At this time Dante was offered an opportunity of returning to Florence. The conditions given to the exiles were that they should pay a fine and walk in the dress of humiliation to the church of St John, and there do penance for their offences. Dante refused to tolerate this shame; and the letter is still extant in which he declines to enter Florence except with honour, secure that the means of life will not fail him, and that in any corner of the world he will be able to gaze at the sun and the stars, and meditate on the sweetest truths of philosophy. He preferred to take refuge with his most illustrious protector Can Grande della Scala of Verona, then a young man of twenty-five, rich, liberal and the favoured head of the Ghibelline party. His name has been immortalized by an eloquent panegyric in the seventeenth canto of the Paradiso.
Whilst on a visit at the court of Verona he maintained, on the 20th of January 1320, the philosophical thesis De aqua et terra, on the levels of land and water, which is included in his minor works. The last three years of his life were spent at Ravenna, under the protection of Guido da Polenta. In his service Dante undertook an embassy to the Venetians. He failed in the object of his mission, and, returning disheartened and broken in spirit through the unhealthy lagoons, caught a fever and died in Ravenna on the 14th of September 1321. His bones still repose there.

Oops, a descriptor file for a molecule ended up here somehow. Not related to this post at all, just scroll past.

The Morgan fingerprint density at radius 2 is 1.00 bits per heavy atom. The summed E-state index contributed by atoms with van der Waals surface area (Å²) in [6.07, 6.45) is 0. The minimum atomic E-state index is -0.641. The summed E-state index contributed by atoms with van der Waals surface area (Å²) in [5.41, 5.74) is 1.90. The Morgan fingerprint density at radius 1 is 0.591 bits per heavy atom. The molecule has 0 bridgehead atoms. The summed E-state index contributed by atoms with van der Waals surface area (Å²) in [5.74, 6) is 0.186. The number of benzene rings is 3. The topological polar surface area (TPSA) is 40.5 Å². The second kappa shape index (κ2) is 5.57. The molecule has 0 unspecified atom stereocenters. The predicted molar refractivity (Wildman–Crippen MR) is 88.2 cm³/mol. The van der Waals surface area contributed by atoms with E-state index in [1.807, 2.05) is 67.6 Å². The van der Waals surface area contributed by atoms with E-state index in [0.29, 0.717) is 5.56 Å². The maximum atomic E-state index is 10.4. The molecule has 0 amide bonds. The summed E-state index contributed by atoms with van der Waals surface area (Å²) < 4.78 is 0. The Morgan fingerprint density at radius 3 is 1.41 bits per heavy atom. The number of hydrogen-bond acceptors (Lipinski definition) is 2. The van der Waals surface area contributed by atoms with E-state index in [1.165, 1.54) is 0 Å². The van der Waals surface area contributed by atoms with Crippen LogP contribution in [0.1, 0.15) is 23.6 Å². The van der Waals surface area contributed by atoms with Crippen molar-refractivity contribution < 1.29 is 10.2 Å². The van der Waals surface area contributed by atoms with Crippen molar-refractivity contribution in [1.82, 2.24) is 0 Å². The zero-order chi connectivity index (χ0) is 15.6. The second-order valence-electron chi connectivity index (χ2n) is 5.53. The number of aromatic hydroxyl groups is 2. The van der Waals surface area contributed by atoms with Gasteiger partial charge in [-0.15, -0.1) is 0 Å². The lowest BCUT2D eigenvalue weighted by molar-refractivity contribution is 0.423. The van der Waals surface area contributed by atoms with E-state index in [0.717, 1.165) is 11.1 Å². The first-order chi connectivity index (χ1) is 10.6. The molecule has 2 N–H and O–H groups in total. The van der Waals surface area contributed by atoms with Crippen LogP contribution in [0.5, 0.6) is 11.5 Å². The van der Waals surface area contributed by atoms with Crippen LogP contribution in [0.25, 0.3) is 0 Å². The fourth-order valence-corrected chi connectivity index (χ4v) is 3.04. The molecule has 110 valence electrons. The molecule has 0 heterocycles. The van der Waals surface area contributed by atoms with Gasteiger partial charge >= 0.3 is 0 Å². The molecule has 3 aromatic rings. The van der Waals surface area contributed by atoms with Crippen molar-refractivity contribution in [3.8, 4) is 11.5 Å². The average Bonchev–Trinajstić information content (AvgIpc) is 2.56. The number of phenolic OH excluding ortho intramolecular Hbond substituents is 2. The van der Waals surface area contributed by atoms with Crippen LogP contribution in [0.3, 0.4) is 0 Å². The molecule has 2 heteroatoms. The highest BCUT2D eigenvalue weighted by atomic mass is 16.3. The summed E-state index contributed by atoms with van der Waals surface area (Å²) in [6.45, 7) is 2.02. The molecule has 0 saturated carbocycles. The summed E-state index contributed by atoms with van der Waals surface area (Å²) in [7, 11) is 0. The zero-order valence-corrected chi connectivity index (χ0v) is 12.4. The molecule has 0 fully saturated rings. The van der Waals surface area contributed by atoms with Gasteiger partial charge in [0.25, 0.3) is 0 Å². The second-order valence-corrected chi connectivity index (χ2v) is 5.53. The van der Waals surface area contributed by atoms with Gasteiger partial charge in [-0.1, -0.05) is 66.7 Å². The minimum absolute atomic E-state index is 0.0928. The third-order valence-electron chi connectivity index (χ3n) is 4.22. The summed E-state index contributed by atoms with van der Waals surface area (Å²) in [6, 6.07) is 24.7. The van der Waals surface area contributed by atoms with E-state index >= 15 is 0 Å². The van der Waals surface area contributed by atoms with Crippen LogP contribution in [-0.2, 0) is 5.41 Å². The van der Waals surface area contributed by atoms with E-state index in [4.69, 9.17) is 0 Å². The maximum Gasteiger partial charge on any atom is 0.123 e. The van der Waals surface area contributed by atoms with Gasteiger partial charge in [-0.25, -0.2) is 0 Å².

His doom of exile has been reversed by the union of Italy, which has made the city of his birth and the various cities of his wanderings component members of a common country. His son Piero, who wrote a commentary on the Divina Commedia, settled as a lawyer in Verona, and died in 1364. His daughter Beatrice lived as a nun in Ravenna, dying at some time between 1350 (when Boccaccio brought her a present of ten gold crowns from a Florentine gild) and 1370. His direct line became extinct in 1509.